2. Track trends in real-time

Even though you have a framework, formats can also be impacted by current social media trends. Just on TikTok alone, your craft can change overnight because of a content trend, trending audio, popular comments, video reactions, cultural moments, etc. Ensuring you create an engine of insights that can track trends in real-time, allowing you to decipher which conversations you want to be part of and the best way to get your message across, is essential.

3. Nail that brief

There’s a view in television that producing an episode from a “proven format” such as Idol or MasterChef outweighs the risk of producing an original singing or cooking show idea from scratch, which is why producers invest a lot more time in development and pre-production stages. Regardless of jumping on an existing trend or trying out something new, social media is no exception and the brief is worth more than the final output.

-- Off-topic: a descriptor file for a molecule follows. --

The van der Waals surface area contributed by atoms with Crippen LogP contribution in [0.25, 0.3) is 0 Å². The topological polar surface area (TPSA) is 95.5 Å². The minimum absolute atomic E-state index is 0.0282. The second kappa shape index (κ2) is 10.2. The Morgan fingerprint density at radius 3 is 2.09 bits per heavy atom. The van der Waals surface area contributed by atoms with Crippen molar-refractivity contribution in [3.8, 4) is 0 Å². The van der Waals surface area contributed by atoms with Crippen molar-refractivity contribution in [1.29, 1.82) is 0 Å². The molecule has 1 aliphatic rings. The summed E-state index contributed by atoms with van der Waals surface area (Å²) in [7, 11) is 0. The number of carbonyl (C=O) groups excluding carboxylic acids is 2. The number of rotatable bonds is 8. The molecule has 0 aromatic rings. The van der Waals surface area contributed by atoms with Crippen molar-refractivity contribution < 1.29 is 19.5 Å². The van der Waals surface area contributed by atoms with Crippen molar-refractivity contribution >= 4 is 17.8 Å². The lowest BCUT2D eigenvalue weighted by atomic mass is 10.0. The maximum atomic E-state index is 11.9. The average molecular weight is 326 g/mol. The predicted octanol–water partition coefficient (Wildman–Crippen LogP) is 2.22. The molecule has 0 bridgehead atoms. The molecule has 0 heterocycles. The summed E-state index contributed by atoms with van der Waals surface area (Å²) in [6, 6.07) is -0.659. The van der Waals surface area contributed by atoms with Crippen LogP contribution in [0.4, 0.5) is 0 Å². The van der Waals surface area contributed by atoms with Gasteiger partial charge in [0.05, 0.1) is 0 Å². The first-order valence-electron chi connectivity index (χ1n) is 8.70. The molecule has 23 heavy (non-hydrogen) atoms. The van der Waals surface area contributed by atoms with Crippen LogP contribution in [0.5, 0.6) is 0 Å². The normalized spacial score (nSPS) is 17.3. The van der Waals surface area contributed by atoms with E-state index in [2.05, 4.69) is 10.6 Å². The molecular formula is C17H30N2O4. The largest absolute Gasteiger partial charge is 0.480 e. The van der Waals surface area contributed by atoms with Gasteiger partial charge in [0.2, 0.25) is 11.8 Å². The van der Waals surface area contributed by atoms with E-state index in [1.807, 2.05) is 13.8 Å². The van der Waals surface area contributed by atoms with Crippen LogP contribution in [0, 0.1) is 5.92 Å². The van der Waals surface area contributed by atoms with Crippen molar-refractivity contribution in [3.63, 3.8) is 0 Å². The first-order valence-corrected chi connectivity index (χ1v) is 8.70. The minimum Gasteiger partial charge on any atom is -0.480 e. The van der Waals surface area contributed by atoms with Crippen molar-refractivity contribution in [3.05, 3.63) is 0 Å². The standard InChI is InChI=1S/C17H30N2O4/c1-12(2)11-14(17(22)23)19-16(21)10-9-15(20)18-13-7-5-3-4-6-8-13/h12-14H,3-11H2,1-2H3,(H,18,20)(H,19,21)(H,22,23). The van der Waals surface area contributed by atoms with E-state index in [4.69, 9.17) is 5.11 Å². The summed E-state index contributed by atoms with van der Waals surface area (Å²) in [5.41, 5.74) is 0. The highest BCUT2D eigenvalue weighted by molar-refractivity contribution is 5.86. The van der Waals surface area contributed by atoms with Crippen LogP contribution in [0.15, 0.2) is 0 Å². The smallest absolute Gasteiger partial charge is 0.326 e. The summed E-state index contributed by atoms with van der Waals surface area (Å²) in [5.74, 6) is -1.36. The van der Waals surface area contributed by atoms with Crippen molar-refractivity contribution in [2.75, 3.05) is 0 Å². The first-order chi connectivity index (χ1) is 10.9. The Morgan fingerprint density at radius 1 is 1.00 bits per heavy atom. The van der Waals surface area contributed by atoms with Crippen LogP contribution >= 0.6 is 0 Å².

Now that I work for Media.Monks — which includes global social media expertise within its wide range of digital marketing services — approximately two-thirds of our clients would prefer to write the brief collaboratively instead of traditionally emailing it as a PDF, mainly due to the fear of requesting for something completely out of touch.

With a playbook, an insights engine, and the right format from a well-developed brief, you’re all set to make great social content and epic stories - gearing your secret sauce for success as the ultimate social storyteller in 2024.

Brand Strategy Open Mic Social Media